Simply put, leveraging means to borrow against owned assets to buy more. The effect is to give you more than 100% exposure to the asset performance.
For example, you buy a house worth $500,000, of which $100,000 is your money and $400,000 you borrow from the bank. In time, the value of the property rises to $600,000 - i.e. a 20% increase. However your investment has doubled from $100,000 to $200,000 - a 100% increase. You have benefited from a 5:1 leverage.
Investment fund managers can create leverage by using derivatives, such as options and futures, to gain extra exposure to certain assets beyond what they can afford outright. This derivative-created exposure allows the fund to benefit from asset returns without actually owning the underlying asset, and at much lower cost.
When bond yields are low, leveraging allows bond funds to improve net returns. Leveraging is of course not without risks, and the permitted or expected level of leverage of a fund will be stated in the fund prospectus document to allow investors to assess whether the associated risk is in line with their individual investment policy.
For example, a recent notification from Franklin Templeton advises an increase in leverage for a number of their bond funds. But note though - an increase in raw leverage, when reported in simple percentage terms, may not adequately reflect a variety of factors that actually mitigate risk (for example, hedging strategies using derivatives). (See the final four points in the text below.)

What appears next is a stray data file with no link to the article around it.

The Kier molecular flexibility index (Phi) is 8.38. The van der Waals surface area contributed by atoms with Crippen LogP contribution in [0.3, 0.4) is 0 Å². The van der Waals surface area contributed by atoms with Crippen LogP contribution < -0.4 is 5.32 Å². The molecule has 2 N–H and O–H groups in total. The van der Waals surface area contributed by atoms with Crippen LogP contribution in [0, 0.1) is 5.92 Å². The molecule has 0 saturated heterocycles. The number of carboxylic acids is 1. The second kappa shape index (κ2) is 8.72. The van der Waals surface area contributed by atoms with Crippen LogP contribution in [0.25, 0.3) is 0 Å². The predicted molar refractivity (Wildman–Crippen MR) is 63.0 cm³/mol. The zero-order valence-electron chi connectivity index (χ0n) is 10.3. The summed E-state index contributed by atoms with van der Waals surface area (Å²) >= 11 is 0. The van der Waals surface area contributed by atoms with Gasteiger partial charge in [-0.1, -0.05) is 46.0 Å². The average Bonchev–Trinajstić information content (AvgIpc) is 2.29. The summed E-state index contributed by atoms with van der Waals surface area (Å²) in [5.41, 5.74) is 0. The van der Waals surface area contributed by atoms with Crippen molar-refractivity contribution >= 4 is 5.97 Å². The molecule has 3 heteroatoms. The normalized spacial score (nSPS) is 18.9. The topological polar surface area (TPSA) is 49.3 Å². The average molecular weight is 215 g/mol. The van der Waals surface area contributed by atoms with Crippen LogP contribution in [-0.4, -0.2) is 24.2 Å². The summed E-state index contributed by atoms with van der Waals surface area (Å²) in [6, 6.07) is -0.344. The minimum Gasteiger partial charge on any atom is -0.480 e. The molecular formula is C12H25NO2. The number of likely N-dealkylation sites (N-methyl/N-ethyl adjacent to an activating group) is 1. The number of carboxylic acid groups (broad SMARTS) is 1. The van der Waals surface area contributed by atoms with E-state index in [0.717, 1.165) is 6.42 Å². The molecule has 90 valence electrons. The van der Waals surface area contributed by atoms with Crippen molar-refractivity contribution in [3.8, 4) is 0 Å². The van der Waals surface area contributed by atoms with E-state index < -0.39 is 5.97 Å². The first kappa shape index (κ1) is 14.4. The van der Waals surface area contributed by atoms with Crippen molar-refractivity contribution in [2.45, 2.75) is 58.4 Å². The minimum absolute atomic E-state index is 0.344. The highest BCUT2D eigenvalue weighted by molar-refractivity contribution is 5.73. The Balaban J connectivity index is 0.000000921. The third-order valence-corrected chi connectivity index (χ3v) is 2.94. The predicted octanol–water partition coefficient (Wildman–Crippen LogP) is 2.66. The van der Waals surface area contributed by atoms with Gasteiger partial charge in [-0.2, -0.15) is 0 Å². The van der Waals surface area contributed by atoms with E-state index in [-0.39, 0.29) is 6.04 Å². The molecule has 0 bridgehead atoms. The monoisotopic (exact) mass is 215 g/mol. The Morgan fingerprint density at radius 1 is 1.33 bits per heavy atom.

The following definitions are taken straight from the relevant Franklin Templeton Investment Funds prospectus document:
''Sum of Notionals'' a measure of the level of leverage as calculated by taking the sum of notionals of all financial derivative contracts entered into by the Fund expressed as a percentage of the Fund's Net Asset Value. The Global Exposure to the underlying investments (i.e. the 100% of Global Exposure represented by actual net assets) is not included in the calculation, only the incremental Global Exposure from the financial derivative contracts being taken into account for the purpose of calculation of the Sum of Notionals.
This methodology does not:
- make a distinction between financial derivative instruments that are used for investment or hedging purposes. As a result, strategies that aim to reduce risk will contribute to an increased level of leverage for the Fund.
- allow the netting of derivative positions. As a result, derivative roll-overs and strategies relying on a combination of long and short positions may contribute to a large increase of the level of leverage when they do not increase or only cause a moderate increase of the overall Fund risk.
- take into account the derivative underlying assets' volatility or make a distinction between short-dated & long-dated assets.
- consider the delta for option contracts, so there is no adjustment for the likelihood that any option contract will be exercised. As a result, a Fund that has out of the money option contracts that are not likely to be exercised will appear to have the same leverage as a Fund with comparable figures for sum of notionals where the option contracts are in the money and are likely to be exercised , even though the potential leveraging effect of out of the money options tends to increase as the price of the underlying asset approaches the strike price, then tends to dissipate as the price of the underlying rises further and the contract goes deep into the money.